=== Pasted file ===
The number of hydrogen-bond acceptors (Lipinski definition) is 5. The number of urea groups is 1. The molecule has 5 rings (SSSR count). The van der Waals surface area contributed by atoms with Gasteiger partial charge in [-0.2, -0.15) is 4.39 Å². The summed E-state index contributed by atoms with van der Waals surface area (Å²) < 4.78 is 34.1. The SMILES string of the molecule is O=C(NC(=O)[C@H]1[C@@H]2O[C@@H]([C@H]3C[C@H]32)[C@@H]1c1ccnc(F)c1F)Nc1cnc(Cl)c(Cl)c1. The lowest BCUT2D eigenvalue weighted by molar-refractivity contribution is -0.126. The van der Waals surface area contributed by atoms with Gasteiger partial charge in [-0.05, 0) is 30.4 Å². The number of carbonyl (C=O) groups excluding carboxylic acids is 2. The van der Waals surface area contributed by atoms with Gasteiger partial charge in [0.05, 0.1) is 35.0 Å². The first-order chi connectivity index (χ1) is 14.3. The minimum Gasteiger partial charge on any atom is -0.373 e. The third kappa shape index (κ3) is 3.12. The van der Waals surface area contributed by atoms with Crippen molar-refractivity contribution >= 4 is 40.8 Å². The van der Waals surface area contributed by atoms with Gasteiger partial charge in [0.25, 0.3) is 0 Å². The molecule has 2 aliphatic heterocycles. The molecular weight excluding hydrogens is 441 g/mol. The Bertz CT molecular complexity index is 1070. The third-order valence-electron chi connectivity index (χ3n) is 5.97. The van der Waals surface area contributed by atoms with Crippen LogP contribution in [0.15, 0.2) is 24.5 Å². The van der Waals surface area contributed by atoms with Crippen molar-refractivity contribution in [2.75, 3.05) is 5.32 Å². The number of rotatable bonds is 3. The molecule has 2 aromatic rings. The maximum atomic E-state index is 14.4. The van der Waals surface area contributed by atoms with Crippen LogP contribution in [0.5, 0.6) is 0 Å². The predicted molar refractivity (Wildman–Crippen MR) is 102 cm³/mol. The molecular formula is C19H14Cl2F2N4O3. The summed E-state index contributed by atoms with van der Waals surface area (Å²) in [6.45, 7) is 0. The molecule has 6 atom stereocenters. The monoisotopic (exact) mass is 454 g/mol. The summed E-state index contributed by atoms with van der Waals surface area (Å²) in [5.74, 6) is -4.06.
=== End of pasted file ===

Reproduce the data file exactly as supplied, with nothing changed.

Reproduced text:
The number of hydrogen-bond acceptors (Lipinski definition) is 5. The number of urea groups is 1. The molecule has 5 rings (SSSR count). The van der Waals surface area contributed by atoms with Gasteiger partial charge in [-0.2, -0.15) is 4.39 Å². The summed E-state index contributed by atoms with van der Waals surface area (Å²) < 4.78 is 34.1. The SMILES string of the molecule is O=C(NC(=O)[C@H]1[C@@H]2O[C@@H]([C@H]3C[C@H]32)[C@@H]1c1ccnc(F)c1F)Nc1cnc(Cl)c(Cl)c1. The lowest BCUT2D eigenvalue weighted by molar-refractivity contribution is -0.126. The van der Waals surface area contributed by atoms with Gasteiger partial charge in [-0.05, 0) is 30.4 Å². The number of carbonyl (C=O) groups excluding carboxylic acids is 2. The van der Waals surface area contributed by atoms with Gasteiger partial charge in [0.05, 0.1) is 35.0 Å². The first-order chi connectivity index (χ1) is 14.3. The minimum Gasteiger partial charge on any atom is -0.373 e. The third kappa shape index (κ3) is 3.12. The van der Waals surface area contributed by atoms with Crippen molar-refractivity contribution >= 4 is 40.8 Å². The van der Waals surface area contributed by atoms with Gasteiger partial charge in [0.25, 0.3) is 0 Å². The molecule has 2 aliphatic heterocycles. The molecular weight excluding hydrogens is 441 g/mol. The Bertz CT molecular complexity index is 1070. The third-order valence-electron chi connectivity index (χ3n) is 5.97. The van der Waals surface area contributed by atoms with Crippen LogP contribution in [0.15, 0.2) is 24.5 Å². The van der Waals surface area contributed by atoms with Crippen molar-refractivity contribution in [2.75, 3.05) is 5.32 Å². The number of rotatable bonds is 3. The molecule has 2 aromatic rings. The maximum atomic E-state index is 14.4. The van der Waals surface area contributed by atoms with Crippen LogP contribution in [0.5, 0.6) is 0 Å². The predicted molar refractivity (Wildman–Crippen MR) is 102 cm³/mol. The molecular formula is C19H14Cl2F2N4O3. The summed E-state index contributed by atoms with van der Waals surface area (Å²) in [6.45, 7) is 0. The molecule has 6 atom stereocenters. The monoisotopic (exact) mass is 454 g/mol. The summed E-state index contributed by atoms with van der Waals surface area (Å²) in [5.74, 6) is -4.06.